Vitamin C (ascorbic acid) is a nutrient your body needs to form blood vessels, cartilage, muscle and collagen in bones. Vitamin C is also vital to your body's healing process.
Vitamin C is an antioxidant that helps protect your cells against the effects of free radicals — molecules produced when your body breaks down food or is exposed to tobacco smoke and radiation from the sun, X-rays or other sources. Free radicals might play a role in heart disease, cancer and other diseases. Vitamin C also helps your body absorb and store iron.
Because your body doesn't produce vitamin C, you need to get it from your diet. Vitamin C is found in citrus fruits, berries, potatoes, tomatoes, peppers, cabbage, Brussels sprouts, broccoli and spinach. Vitamin C is also available as an oral supplement, typically in the form of capsules and chewable tablets.
Most people get enough vitamin C from a healthy diet. Vitamin C deficiency is more likely in people who:
- Smoke or are exposed to secondhand smoking
- Have certain gastrointestinal conditions or certain types of cancer
- Have a limited diet that doesn't regularly include fruits and vegetables
Severe vitamin C deficiency can lead to a disease called scurvy, which causes anemia, bleeding gums, bruising and poor wound healing.
If you take vitamin C for its antioxidant properties, keep in mind that the supplement might not offer the same benefits as naturally occurring antioxidants in food.
The recommended daily amount of vitamin C is 90 milligrams for adult men and 75 milligrams for adult women.
Research on the use of vitamin C for specific conditions shows:
- Cancer. Eating a diet rich in fruits and vegetables might lower your risk of many types of cancer, such as breast, colon and lung cancers. However, it's not clear whether this protective effect is related to the vitamin C content in the food. Taking oral vitamin C supplements doesn't appear to offer the same benefit.
- Common cold. Taking oral vitamin C supplements won't prevent the common cold. Evidence also shows that the benefits of regularly taking vitamin C supplements to reduce the duration or severity of a cold are minimal.
- Eye diseases. Taking oral vitamin C supplements in combination with other vitamins and minerals seems to prevent age-related macular degeneration (AMD) from worsening. Some studies also suggest that people who have higher levels of vitamin C in their diets have a lower risk of developing cataracts.
Most people get enough vitamin C from a balanced diet. People who might be susceptible to vitamin C deficiency may benefit from the use of vitamin C supplements.
Safety and side effects
When taken at appropriate doses, oral vitamin C supplements are generally considered safe. Taking too much vitamin C can cause side effects, including:
- Nausea, vomiting and diarrhea
- Stomach cramps or bloating
- Fatigue and sleepiness, or sometimes insomnia
- Skin flushing
In some people, oral vitamin C supplements can cause kidney stones, especially when taken in high doses. Long-term use of oral vitamin C supplements over 2,000 milligrams a day increases the risk of significant side effects.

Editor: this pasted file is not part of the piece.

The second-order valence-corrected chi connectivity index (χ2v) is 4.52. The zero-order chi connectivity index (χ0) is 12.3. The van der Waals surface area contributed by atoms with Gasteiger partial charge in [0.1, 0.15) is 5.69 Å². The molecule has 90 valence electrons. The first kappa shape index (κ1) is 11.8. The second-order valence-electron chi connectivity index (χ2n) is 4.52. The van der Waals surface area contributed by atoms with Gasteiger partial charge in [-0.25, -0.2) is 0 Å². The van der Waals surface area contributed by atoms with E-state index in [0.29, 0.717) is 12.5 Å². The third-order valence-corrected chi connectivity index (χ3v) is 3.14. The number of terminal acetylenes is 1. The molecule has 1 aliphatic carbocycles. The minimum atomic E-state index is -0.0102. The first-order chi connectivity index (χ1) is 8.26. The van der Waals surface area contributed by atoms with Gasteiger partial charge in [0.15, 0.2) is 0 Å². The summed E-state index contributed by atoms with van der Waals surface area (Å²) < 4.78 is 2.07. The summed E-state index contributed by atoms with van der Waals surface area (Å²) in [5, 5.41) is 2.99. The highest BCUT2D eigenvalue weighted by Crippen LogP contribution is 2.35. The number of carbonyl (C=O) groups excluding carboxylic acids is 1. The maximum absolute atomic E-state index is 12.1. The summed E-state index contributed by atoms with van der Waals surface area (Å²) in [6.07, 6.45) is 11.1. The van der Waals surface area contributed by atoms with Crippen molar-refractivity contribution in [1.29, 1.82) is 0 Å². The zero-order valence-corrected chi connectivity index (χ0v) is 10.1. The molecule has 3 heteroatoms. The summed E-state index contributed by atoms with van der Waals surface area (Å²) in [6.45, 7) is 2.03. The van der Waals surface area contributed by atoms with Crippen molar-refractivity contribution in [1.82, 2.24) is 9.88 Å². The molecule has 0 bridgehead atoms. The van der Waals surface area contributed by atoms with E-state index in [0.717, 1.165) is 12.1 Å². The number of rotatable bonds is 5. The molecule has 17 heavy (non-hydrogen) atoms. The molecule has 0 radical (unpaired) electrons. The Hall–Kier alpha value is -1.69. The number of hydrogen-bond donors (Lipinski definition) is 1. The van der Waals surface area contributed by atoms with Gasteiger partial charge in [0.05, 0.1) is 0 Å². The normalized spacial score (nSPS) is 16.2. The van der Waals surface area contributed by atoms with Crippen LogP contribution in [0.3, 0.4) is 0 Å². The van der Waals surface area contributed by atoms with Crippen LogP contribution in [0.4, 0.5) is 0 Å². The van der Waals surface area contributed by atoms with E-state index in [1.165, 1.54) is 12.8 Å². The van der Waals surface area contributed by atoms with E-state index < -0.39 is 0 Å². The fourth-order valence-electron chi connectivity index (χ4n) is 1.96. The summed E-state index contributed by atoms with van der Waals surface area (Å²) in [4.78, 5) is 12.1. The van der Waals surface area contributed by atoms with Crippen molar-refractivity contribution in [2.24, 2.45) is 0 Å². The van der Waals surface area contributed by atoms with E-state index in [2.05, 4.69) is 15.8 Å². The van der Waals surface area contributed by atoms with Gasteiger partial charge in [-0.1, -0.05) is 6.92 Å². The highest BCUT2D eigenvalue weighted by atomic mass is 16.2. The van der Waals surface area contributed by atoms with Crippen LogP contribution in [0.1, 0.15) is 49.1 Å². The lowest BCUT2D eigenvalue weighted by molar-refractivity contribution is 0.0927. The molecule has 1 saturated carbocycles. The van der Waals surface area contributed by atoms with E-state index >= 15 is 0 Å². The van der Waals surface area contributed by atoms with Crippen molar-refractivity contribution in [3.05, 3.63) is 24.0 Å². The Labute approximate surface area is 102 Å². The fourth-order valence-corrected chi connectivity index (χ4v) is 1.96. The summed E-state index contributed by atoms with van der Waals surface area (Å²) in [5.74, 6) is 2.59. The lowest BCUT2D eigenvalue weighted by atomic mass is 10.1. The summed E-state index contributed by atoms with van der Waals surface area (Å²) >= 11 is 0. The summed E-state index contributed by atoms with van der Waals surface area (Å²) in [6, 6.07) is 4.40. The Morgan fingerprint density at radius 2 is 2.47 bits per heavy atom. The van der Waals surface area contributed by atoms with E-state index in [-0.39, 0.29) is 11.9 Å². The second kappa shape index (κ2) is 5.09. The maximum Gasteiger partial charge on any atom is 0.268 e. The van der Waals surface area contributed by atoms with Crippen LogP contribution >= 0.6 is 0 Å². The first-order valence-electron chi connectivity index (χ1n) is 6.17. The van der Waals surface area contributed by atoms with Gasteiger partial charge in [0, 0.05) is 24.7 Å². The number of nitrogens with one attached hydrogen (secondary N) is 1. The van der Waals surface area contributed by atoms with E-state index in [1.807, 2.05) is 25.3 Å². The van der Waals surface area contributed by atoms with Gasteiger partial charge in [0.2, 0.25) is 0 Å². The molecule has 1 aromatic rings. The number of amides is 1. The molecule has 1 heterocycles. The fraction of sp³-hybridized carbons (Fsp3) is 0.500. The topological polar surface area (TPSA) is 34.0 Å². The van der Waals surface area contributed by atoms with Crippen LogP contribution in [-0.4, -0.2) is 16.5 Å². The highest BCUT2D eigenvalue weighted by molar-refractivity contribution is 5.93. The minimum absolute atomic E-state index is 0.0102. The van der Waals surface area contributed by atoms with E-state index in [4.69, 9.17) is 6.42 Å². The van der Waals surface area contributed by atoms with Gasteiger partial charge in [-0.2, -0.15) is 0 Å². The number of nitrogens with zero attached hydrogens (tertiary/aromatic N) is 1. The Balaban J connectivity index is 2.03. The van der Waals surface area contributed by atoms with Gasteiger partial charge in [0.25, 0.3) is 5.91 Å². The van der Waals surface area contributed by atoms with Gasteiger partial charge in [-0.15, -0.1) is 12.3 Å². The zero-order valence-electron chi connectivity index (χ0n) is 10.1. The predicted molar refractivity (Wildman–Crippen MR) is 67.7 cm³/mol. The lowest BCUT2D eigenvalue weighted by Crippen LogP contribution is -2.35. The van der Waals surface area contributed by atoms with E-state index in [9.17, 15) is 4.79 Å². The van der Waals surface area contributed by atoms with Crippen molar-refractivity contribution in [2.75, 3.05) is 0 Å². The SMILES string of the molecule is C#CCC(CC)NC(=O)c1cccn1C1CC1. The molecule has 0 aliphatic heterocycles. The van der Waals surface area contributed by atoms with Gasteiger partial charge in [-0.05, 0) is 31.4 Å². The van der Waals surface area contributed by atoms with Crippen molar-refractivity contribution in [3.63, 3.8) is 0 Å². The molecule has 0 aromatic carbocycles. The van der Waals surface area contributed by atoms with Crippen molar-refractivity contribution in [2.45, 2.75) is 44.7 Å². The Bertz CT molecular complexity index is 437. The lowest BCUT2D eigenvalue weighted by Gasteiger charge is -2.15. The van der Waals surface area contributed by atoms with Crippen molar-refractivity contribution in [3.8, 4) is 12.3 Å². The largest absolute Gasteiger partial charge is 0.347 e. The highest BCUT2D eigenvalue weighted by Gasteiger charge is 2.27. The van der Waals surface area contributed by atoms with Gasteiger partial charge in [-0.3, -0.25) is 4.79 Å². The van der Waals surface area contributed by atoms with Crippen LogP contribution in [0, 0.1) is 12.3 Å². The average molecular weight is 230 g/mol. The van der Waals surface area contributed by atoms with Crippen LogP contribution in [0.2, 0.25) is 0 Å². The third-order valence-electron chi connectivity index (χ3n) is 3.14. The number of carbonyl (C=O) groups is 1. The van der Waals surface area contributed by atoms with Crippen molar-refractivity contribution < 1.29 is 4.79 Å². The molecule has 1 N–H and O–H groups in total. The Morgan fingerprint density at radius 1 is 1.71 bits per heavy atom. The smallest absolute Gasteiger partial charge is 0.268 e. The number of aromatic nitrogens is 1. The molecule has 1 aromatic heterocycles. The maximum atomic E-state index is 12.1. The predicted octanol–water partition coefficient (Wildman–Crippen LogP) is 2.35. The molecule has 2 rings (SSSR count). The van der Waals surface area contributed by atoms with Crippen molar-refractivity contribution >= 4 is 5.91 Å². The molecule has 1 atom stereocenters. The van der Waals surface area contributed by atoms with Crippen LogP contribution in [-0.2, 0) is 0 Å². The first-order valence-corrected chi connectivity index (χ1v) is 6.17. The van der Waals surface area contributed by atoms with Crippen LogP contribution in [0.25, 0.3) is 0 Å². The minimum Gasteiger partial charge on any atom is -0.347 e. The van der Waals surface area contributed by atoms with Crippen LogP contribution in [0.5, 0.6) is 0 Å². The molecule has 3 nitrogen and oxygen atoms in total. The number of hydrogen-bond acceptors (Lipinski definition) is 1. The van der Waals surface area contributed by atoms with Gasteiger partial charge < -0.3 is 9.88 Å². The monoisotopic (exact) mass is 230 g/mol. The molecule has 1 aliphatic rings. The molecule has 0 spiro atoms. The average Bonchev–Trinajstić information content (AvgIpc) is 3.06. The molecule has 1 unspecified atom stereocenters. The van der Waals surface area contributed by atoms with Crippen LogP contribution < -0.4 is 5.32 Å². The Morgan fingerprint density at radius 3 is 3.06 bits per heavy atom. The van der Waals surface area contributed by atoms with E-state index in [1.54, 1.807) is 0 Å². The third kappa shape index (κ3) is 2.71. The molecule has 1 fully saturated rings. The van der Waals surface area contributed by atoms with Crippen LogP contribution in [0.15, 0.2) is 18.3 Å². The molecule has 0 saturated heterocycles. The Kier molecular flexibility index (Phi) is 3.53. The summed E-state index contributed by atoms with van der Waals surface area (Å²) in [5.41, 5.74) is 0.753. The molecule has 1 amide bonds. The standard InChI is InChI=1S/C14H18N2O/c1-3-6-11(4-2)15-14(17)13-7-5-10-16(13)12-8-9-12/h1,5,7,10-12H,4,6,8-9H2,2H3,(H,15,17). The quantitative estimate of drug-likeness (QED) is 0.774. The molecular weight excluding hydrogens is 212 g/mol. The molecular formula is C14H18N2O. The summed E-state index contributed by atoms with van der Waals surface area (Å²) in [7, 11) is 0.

Tell your doctor that you're taking vitamin C supplements before having any medical tests. High levels of vitamin C might interfere with the results of certain tests, such as stool tests for occult blood or glucose screening tests.
Possible interactions include:
Nov. 17, 2020
- Aluminum. Taking vitamin C can increase your absorption of aluminum from medications containing aluminum, such as phosphate binders. This can be harmful for people with kidney problems.
- Chemotherapy. There is concern that use of antioxidants, such as vitamin C, during chemotherapy might reduce the effect of chemotherapy drugs.
- Estrogen. Taking vitamin C with oral contraceptives or hormone replacement therapy might increase your estrogen levels.
- Protease inhibitors. Oral use of vitamin C might reduce the effect of these antiviral drugs.
- Statins and niacin. When taken with vitamin C, the effects of niacin and statins, which might benefit people with high cholesterol, could be reduced.
- Warfarin (Jantoven). High doses of vitamin C might reduce your response to this anticoagulant.
- Vitamin C — Fact sheet for health professionals. Office of Dietary Supplements. https://ods.od.nih.gov/factsheets/VitaminC-HealthProfessional/. Accessed Oct. 11, 2020.
- Vitamin C — Fact sheet for consumers. Office of Dietary Supplements. https://ods.od.nih.gov/factsheets/VitaminC-Consumer/. Accessed Oct. 11, 2020.
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- Ascorbic acid oral. Facts & Comparisons eAnswers. https://www.wolterskluwercdi.com/facts-comparisons-online/. Accessed Oct. 11, 2020.
- Ascorbic acid. IBM Micromedex. https://www.micromedexsolutions.com. Accessed Oct. 11, 2020.
- Antioxidants: In depth. National Center for Complementary and Integrative Health. https://www.nccih.nih.gov/health/antioxidants-in-depth. Accessed Oct. 11, 2020.
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